|Popular Inquiries||Twelve Questions to Ask Before Hiring a Lawyer|
|Obtaining the Services of a Lawyer||Reporting Concerns|
1. Can the Law Society refer me to a lawyer?
The Law Society regulates the legal profession; therefore, we cannot refer you to a lawyer or offer legal advice. However, there is a Lawyer Referral program that may be of assistance to you. Please note that Lawyer Referral has one operator who manages a large influx of calls so you may be required to call multiple times before you can successfully get through. It is best to phone in the morning. Thank you for your patience.
2. I have the name of a lawyer. Can you provide me with his/her contact information?
Please visit our Lawyer Directory. Our Lawyer Directory contains the name, business address, phone number, year of call and status of lawyers and students-at-law.
3. I would like to provide the Law Society with information concerning a lawyer. Who do I contact?
In order to effectively do our job, we rely on others to share information about their experiences with lawyers. The information you provide is important and ultimately contributes to ensuring lawyers maintain the high standards demanded of the legal profession. Learn about our intake and assessment process.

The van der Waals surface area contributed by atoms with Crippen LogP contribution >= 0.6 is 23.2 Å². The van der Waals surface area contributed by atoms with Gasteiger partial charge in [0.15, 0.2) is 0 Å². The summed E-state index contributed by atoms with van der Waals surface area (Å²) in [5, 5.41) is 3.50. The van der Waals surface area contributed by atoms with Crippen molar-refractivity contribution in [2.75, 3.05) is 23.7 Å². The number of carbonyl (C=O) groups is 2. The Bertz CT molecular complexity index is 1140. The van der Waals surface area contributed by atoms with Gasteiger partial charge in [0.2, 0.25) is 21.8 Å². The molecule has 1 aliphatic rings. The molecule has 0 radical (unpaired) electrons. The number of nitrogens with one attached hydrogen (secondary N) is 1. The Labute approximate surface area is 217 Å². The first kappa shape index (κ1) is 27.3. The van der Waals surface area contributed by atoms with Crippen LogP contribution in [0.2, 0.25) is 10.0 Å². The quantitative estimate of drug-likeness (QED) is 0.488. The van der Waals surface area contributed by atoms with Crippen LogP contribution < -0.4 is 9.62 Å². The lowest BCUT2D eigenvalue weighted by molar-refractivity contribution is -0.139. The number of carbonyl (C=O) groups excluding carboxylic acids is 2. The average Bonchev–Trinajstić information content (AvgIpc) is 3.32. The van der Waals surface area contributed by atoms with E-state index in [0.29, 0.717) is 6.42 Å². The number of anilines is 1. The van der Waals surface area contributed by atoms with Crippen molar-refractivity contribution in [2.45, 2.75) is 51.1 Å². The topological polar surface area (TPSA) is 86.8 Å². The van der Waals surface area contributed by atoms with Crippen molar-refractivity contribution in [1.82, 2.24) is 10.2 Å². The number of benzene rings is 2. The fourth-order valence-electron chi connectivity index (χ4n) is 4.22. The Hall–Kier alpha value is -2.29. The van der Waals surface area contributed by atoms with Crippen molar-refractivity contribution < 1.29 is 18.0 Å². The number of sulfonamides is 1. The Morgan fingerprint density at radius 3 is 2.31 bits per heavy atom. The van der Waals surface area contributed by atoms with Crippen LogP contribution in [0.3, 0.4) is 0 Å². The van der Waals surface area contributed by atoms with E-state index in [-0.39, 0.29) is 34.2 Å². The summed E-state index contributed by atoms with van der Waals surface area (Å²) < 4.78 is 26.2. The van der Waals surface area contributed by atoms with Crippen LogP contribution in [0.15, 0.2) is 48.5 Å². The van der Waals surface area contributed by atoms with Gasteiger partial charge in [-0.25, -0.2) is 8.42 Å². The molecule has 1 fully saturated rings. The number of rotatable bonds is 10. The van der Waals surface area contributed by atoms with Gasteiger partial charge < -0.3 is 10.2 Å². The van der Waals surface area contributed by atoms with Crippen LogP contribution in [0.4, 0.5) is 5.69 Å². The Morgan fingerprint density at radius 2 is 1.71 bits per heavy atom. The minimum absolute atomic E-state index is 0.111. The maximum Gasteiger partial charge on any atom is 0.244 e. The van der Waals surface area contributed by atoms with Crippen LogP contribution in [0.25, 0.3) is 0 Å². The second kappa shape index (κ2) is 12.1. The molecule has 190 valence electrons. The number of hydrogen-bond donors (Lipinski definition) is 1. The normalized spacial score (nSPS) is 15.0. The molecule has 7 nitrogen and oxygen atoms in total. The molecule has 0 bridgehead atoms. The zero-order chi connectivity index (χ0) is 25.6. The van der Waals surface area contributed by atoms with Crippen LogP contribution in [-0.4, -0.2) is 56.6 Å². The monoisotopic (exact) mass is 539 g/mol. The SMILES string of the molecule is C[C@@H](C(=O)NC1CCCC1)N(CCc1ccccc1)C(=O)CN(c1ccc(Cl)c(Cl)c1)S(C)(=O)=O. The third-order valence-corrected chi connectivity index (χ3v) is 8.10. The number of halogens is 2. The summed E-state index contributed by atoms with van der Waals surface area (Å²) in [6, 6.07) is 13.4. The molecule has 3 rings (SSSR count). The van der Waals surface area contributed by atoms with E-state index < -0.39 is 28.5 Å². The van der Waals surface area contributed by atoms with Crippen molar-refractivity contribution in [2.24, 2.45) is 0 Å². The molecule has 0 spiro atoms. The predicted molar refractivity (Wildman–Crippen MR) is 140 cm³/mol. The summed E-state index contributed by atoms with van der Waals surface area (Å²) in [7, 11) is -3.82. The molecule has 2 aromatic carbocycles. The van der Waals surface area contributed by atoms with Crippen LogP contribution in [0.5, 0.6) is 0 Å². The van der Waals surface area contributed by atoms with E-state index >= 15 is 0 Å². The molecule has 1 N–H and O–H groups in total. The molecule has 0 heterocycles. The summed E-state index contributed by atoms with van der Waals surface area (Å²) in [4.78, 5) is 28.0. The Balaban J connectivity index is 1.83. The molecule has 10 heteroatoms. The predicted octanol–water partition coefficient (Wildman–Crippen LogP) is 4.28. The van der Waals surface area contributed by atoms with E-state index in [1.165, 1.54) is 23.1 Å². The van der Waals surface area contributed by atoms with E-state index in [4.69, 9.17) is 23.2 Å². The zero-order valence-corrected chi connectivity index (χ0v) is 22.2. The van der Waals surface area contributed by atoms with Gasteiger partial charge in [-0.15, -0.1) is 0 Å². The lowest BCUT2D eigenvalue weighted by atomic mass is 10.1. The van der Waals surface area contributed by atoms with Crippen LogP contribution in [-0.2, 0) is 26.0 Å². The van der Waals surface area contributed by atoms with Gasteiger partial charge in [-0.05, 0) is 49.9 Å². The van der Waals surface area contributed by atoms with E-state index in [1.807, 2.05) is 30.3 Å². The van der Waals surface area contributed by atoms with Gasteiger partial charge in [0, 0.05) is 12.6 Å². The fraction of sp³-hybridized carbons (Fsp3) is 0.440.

4. Can my document be notarized by the Law Society?
The Law Society cannot notarize documents for the public. Please contact a lawyer or Notary Public.
5. I need a document that authenticates my Notary Public’s signature for my embassy or consulate. Can you help?
You require a Certificate of Authentication, which is issued by the Deputy Provincial Secretary’s office in Edmonton. Contact the Registrar, Official Documents and Appointments at 780-427-5069 or 310-000 (toll-free). Learn more.
6. Can I advertise a career opportunity for a lawyer on your website?
The Law Society does not advertise for external positions; however, the Canadian Bar Association – Alberta Branch has an online job board.
1. When do I need to see a lawyer?
You would likely want to consult a lawyer for advice and assistance on:
- separation or divorce;
- criminal charges;
- buying or selling a home or a business;
- drafting a will;
- dealing with an estate;
- incorporating a business;
- employment issues;
- personal injury or motor vehicle accident matters;
- suing or being sued.
You may also refer to our listing of legal education resources.
2. What legal services can a lawyer provide?